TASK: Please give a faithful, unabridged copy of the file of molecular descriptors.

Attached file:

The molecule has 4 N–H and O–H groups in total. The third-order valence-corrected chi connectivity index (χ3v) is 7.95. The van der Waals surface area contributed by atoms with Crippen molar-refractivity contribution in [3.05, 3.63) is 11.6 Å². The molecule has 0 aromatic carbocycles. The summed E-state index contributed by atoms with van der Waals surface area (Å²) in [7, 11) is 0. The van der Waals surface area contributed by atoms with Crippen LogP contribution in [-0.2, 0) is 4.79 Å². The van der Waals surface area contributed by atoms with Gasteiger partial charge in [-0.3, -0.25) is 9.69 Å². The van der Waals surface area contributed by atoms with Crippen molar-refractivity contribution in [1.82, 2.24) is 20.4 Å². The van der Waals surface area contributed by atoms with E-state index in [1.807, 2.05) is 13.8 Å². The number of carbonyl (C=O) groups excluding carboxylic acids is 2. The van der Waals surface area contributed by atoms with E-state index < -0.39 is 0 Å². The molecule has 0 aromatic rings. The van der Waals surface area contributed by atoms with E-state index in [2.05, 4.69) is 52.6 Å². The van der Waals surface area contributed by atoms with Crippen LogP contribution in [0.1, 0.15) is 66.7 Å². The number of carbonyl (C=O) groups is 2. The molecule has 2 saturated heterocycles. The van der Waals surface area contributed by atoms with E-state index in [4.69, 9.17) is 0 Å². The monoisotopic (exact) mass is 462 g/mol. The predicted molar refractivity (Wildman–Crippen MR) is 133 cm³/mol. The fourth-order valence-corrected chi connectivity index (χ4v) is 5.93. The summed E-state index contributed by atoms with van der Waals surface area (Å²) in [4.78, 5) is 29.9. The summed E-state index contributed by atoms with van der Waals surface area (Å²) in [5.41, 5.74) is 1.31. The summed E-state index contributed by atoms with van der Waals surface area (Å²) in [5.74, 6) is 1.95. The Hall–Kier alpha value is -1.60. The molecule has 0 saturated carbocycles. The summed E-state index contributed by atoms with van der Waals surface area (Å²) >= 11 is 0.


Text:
The molecule has 4 N–H and O–H groups in total. The third-order valence-corrected chi connectivity index (χ3v) is 7.95. The van der Waals surface area contributed by atoms with Crippen molar-refractivity contribution in [3.05, 3.63) is 11.6 Å². The molecule has 0 aromatic carbocycles. The summed E-state index contributed by atoms with van der Waals surface area (Å²) in [7, 11) is 0. The van der Waals surface area contributed by atoms with Crippen LogP contribution in [-0.2, 0) is 4.79 Å². The van der Waals surface area contributed by atoms with Gasteiger partial charge in [-0.3, -0.25) is 9.69 Å². The van der Waals surface area contributed by atoms with Crippen molar-refractivity contribution in [1.82, 2.24) is 20.4 Å². The van der Waals surface area contributed by atoms with E-state index in [1.807, 2.05) is 13.8 Å². The number of carbonyl (C=O) groups excluding carboxylic acids is 2. The van der Waals surface area contributed by atoms with E-state index < -0.39 is 0 Å². The molecule has 0 aromatic rings. The van der Waals surface area contributed by atoms with E-state index in [2.05, 4.69) is 52.6 Å². The van der Waals surface area contributed by atoms with Crippen LogP contribution in [0.1, 0.15) is 66.7 Å². The number of carbonyl (C=O) groups is 2. The molecule has 2 saturated heterocycles. The van der Waals surface area contributed by atoms with E-state index in [4.69, 9.17) is 0 Å². The monoisotopic (exact) mass is 462 g/mol. The predicted molar refractivity (Wildman–Crippen MR) is 133 cm³/mol. The fourth-order valence-corrected chi connectivity index (χ4v) is 5.93. The summed E-state index contributed by atoms with van der Waals surface area (Å²) in [4.78, 5) is 29.9. The summed E-state index contributed by atoms with van der Waals surface area (Å²) in [5.41, 5.74) is 1.31. The summed E-state index contributed by atoms with van der Waals surface area (Å²) in [5.74, 6) is 1.95. The Hall–Kier alpha value is -1.60. The molecule has 0 saturated carbocycles. The summed E-state index contributed by atoms with van der Waals surface area (Å²) >= 11 is 0.